Jackson was "alive" and moonwalking his way across the
stage during a 3D holographic performance at the Billboard Music
Awards on May 18, live from the MGM Grand Hotel in Las Vegas. The
Jackson likeness was brought to the stage with technology that led to
a copyright infringement lawsuit that nearly stopped the performance
altogether. This type of projection effect has been catching on with
event producers since it was popularized with a digital performance
by deceased rapper Tupac Shakur at the 2012 Coachella music festival.
image, produced by Pulse Entertainment, was seen dancing and singing
a new song called "Slave to the Rhythm" at the Billboard
the Billboard Music Awards performance, Orlando, Fla.-based Pulse
Entertainment brought Michael Jackson to the stage, where he was seen
dancing and singing a new song called "Slave to the Rhythm,"
presumably in an effort to promote Jackson's second posthumous album,
the resulting image was similar in appearance to patented 3D
holographic projection technology that is marketed and controlled by
Hologram USA and Musion Das Hologram, the patent-holders filed a
lawsuit against the producers of the 2014 Billboard Music Awards,
claiming copyright infringement.
federal judge ruled the Friday before the event (the case was heard
the preceding Thursday afternoon) that the Billboard Music Awards
producers could use the holographic version of Jackson, rejecting
claims made by Hologram USA and Musion Das Hologram. Judge Kent
Dawson said he didn't find enough evidence to show the 3D image would
projection technology is able to deliver a lifelike re-creation of an
individual that is capable of addressing the audience, moving around
stage and even interacting with others with pre-scripted effects. To
create the effect of a three-dimensional hologram, an overhead
projector throws an image onto a carefully tilted mirror embedded in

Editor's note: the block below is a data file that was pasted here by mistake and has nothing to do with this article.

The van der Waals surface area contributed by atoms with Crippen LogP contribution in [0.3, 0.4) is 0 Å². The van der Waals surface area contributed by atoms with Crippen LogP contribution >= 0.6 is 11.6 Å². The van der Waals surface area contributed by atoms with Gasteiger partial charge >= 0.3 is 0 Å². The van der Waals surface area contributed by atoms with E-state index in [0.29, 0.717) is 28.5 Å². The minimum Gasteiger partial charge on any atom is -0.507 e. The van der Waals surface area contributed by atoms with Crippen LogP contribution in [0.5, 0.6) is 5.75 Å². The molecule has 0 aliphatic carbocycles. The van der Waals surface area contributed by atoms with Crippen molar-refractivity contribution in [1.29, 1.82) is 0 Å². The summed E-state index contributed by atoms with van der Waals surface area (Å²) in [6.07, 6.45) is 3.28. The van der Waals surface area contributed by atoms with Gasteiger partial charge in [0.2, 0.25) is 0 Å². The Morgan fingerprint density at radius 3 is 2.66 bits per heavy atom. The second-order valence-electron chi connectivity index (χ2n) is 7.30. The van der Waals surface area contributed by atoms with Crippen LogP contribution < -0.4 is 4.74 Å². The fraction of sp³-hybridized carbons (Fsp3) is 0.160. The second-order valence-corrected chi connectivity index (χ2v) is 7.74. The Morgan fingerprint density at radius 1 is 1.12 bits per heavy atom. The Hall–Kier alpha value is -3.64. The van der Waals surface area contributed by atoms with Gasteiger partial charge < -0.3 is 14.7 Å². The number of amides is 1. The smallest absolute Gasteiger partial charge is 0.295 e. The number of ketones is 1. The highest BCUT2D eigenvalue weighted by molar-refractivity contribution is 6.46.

the stage floor. The moving image is then reflected onto a special
screen on stage that makes it appear as if the hologram is physically
USA and Musion Das Hologram obtained the rights to patents relating
to holographic performances from visual effects company Digital
Domain (responsible for the effects in X-Men: First Class,
Transformers: Dark of the Moon and The Curious Case of
Benjamin Button, as well as the Tupac Shakur performance at
Coachella, with AV Concepts), after the veteran post house filed for
Chapter 11 bankruptcy in Delaware in 2012.
public was not aware of the 3D projected performance at the Billboard
Music Awards beforehand, as the show hyped only a "history-making
performance." Plans to use the hologram emerged with details of
Howard Weitzman, who represents Jackson's estate and Billboard Music
Awards producer Dick Clark Productions, wrote in an e-mail to
USAToday.com, "The court's decision [was] not surprising."
He added, "The request to stop this extraordinary Michael
Jackson event was ludicrous."
lawsuit also named John C. Textor, chairman of Pulse Entertainment
and former CEO of Digital Domain. Pulse Entertainment staged the
Jackson revival at the Billboard Music Awards and was accused of
using the hologram techniques without a proper license. Textor would
not comment publicly on the case.
plaintiff's attorney, Ryan G. Baker, said his clients were
disappointed with the ruling, but the performance went on as planned.
to CNN.com, the dance moves used in the Billboard Music Awards event
were not those of Jackson himself but of a stand-in performer who
re-created Jackson's steps for a computer. The computer recorded the
motion and integrated it with an image intended to replicate Jackson.
Cuban, owner of the NBA's Dallas Mavericks, tweeted "He's
baaaccck!" and included an Instagram video.
no doubt the effect was captivating, if a bit synthetic to Jackson
fans. A public relations executive tweeted, "Uncomfortable, odd
and eerily interesting. Not quite sure what to feel. #MissingMJ"
March, USAToday.com reported that Hologram USA sued Cirque du Soleil
and MGM Resorts International over its show, Michael Jackson ONE
at Mandalay Bay Hotel & Casino. The show makes liberal use of 3D
holographic images of Jackson. Hologram USA says the show represents
an unlicensed use of its technology.
performance at the 2104 Billboard Awards isn't the first digital
reawakening of an artist since Tupac's virtual comeback. This year,
rapper M.I.A. and singer Janelle Monáe
both performed private solo concerts in different cities before
teaming up at the end of their shows as life-sized 3D projections.
Last year, hip-hop group Wu-Tang Clan used a hologram of rapper Ol'